Over the last two weeks of May, our managers at Chobe Savanna Lodge and Chobe Game Lodge recorded over 500 elephant within the lodge’s immediate surroundings as they enjoyed playing in the massive open floodplains full of water.
As the floodwaters drain from the floodplains and the dry season kicks in we expect even larger numbers to congregate as they drink and feed on the rich grasses.
ZEBRA MIGRATION UPDATE
ZEBRA NUMBERS AND MOVEMENT ON THE BOTETI RIVER
We’ll bring you an update on the annual Zebra migration on the Boteti River every month. Starting around April (depending on the rains) 30,000-40,000 zebra begin the grueling journey across the Nxai Pans & Makgadikgadi Pans National Park’s to the Boteti River valley in search of water and grazing. As the dry season sets in so the numbers build.
As of this month, the guides and managers at Leroo La Tau have been reporting between 300 and 400 zebras in front of the camp. With its location on the banks of the Boteti River looking into the National Park, Leroo La Tau provides the perfect vantage point to witness the annual migration.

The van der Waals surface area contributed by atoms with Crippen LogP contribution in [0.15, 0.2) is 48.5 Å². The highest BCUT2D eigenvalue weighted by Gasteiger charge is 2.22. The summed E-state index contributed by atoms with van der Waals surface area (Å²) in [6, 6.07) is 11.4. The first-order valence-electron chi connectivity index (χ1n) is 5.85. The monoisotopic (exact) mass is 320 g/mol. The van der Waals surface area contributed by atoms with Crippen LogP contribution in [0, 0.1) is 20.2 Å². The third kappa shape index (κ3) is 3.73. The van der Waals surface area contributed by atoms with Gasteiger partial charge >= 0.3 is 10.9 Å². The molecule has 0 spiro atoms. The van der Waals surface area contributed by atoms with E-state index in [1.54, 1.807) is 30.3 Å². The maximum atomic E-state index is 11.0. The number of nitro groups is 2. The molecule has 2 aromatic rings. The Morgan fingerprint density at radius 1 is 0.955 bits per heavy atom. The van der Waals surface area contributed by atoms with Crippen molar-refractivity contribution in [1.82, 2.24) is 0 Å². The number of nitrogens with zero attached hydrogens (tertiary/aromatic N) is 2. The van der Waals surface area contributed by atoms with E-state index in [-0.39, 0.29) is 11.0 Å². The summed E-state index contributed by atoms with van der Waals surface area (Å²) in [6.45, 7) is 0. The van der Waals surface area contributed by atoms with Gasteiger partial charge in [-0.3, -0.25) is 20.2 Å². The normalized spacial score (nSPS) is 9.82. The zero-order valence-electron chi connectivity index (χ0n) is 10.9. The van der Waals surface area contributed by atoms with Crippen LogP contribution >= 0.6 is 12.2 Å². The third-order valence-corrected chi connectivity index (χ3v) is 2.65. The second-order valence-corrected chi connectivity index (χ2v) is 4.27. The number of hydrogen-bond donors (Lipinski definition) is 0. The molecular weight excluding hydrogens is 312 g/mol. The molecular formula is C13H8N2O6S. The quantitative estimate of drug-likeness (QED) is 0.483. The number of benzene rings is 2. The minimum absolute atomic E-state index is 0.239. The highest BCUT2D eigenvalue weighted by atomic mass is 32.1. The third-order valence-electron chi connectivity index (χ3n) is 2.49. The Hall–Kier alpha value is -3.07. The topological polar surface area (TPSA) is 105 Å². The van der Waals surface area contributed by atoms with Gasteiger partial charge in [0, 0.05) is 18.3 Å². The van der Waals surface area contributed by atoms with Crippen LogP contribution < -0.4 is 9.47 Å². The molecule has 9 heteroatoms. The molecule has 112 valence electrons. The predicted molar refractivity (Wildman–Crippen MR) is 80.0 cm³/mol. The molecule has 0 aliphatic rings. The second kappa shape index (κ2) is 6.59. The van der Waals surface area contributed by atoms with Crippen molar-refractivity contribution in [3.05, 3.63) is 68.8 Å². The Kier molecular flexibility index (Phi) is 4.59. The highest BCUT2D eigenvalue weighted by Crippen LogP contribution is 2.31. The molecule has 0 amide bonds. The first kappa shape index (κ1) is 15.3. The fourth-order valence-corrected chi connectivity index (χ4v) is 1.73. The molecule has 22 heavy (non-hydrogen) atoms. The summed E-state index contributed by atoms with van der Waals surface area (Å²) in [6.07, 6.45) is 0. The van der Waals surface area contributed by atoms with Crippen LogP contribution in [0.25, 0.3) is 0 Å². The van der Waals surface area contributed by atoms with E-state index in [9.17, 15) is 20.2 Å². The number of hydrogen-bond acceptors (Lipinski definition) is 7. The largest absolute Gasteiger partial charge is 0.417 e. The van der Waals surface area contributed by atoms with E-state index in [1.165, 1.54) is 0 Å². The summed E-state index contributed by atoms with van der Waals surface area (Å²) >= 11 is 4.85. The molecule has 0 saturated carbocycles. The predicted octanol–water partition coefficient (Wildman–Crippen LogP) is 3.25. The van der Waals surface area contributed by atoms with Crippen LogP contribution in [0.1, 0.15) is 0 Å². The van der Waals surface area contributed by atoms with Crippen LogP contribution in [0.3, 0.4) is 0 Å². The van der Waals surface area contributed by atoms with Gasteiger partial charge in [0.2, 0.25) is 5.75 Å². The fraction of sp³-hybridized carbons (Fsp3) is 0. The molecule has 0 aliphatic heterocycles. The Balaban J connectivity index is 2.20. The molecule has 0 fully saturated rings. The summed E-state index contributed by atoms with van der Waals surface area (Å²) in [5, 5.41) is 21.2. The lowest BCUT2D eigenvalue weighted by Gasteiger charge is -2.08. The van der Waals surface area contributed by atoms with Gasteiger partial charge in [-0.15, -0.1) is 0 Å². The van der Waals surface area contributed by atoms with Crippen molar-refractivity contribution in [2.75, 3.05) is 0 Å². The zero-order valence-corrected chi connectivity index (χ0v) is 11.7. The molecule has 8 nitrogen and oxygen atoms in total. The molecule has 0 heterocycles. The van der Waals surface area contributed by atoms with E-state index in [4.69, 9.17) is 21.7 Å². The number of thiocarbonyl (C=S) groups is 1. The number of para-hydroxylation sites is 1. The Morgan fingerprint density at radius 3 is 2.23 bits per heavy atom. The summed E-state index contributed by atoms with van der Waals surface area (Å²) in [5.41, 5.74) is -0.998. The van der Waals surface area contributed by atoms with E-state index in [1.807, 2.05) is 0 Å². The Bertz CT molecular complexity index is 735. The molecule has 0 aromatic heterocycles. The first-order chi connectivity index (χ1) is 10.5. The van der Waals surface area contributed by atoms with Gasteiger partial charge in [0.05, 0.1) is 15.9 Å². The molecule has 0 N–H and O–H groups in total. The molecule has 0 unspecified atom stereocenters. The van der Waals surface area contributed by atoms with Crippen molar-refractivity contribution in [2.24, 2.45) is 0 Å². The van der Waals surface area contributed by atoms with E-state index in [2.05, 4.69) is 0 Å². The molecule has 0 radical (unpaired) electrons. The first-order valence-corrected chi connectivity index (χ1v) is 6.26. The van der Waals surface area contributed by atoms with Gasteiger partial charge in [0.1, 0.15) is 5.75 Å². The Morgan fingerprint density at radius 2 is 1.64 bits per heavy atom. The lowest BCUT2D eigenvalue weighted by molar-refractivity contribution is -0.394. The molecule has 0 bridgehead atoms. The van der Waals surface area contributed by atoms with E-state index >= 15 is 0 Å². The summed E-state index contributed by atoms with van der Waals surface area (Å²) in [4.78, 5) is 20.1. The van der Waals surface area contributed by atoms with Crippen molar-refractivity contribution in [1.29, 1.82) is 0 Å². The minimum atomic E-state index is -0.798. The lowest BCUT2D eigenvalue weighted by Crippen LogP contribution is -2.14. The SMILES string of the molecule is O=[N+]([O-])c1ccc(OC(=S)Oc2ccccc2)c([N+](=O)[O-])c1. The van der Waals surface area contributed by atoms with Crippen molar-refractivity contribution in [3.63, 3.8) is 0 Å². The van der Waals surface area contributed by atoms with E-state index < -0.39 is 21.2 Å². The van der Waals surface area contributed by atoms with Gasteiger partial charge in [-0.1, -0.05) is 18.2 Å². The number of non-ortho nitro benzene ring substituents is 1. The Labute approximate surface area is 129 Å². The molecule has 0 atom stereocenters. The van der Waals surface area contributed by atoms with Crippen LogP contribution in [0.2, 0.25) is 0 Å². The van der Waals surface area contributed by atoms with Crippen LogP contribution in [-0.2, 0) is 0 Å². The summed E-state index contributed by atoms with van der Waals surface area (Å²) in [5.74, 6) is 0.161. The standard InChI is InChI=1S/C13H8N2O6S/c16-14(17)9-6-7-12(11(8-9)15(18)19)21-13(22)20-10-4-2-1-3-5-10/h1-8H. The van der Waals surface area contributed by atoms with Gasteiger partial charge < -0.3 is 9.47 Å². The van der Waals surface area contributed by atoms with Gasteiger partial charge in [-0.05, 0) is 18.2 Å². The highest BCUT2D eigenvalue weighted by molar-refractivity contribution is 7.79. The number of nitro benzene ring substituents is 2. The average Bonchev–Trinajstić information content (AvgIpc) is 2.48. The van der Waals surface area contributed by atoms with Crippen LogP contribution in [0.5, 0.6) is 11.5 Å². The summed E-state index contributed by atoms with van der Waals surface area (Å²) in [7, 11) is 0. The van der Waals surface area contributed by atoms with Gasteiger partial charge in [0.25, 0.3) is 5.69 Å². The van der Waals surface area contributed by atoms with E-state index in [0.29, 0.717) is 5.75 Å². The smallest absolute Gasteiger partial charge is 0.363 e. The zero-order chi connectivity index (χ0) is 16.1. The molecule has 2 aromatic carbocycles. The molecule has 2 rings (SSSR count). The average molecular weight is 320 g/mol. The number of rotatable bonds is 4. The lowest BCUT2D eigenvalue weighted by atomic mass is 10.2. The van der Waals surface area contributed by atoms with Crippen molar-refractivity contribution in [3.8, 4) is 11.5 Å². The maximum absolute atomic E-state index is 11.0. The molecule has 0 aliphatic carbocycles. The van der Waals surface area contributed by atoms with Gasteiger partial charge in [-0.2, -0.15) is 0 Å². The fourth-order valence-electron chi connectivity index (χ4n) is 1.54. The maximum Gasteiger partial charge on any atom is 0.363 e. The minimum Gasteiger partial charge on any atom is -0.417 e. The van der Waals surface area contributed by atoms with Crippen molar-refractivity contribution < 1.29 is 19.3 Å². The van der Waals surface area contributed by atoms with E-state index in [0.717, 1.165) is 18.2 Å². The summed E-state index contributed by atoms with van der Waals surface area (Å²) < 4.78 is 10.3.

While the River is currently dry with small pockets of water available for the zebra, the Okavango Delta’s food is pushing water down the Boteti River at a great speed. We anticipate the river to be in full flow in front of the lodge within the next three to four weeks as it moves a few kilometers every day!
SIGHTING OF THE MONTH
FEATURING THE MOREMI GAME RESERVE
This month we are focusing on the Moremi region having received some amazing sighting updates from the teams at Camp Moremi and Camp Xakanaxa. Despite no guests in camp the teams on their daily duties and movements have had nine separate leopard sightings in the last 2-weeks. Let’s hope these leopards stick around for our travellers to enjoy in time to come!